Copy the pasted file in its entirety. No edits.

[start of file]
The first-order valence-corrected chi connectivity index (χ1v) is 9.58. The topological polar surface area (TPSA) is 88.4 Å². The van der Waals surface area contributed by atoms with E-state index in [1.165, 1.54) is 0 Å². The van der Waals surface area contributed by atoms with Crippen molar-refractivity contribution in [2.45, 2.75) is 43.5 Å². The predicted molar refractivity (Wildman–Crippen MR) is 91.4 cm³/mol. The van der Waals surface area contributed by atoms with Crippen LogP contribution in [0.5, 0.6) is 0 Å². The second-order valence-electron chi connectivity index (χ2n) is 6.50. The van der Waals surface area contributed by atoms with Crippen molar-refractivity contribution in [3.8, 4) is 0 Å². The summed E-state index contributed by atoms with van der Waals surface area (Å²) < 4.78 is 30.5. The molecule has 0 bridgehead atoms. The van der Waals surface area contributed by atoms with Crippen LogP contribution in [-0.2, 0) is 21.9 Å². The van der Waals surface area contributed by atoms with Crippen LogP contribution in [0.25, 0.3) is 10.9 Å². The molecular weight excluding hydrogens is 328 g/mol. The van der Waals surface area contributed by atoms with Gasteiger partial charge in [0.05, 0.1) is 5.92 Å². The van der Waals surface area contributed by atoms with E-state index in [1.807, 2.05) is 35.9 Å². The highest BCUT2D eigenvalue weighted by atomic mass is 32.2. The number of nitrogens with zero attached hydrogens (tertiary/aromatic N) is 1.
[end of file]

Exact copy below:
The first-order valence-corrected chi connectivity index (χ1v) is 9.58. The topological polar surface area (TPSA) is 88.4 Å². The van der Waals surface area contributed by atoms with E-state index in [1.165, 1.54) is 0 Å². The van der Waals surface area contributed by atoms with Crippen molar-refractivity contribution in [2.45, 2.75) is 43.5 Å². The predicted molar refractivity (Wildman–Crippen MR) is 91.4 cm³/mol. The van der Waals surface area contributed by atoms with Crippen LogP contribution in [0.5, 0.6) is 0 Å². The second-order valence-electron chi connectivity index (χ2n) is 6.50. The van der Waals surface area contributed by atoms with Crippen molar-refractivity contribution in [3.8, 4) is 0 Å². The summed E-state index contributed by atoms with van der Waals surface area (Å²) < 4.78 is 30.5. The molecule has 0 bridgehead atoms. The van der Waals surface area contributed by atoms with Crippen LogP contribution in [-0.2, 0) is 21.9 Å². The van der Waals surface area contributed by atoms with Crippen LogP contribution in [0.25, 0.3) is 10.9 Å². The molecular weight excluding hydrogens is 328 g/mol. The van der Waals surface area contributed by atoms with Gasteiger partial charge in [0.05, 0.1) is 5.92 Å². The van der Waals surface area contributed by atoms with E-state index in [1.807, 2.05) is 35.9 Å². The highest BCUT2D eigenvalue weighted by atomic mass is 32.2. The number of nitrogens with zero attached hydrogens (tertiary/aromatic N) is 1.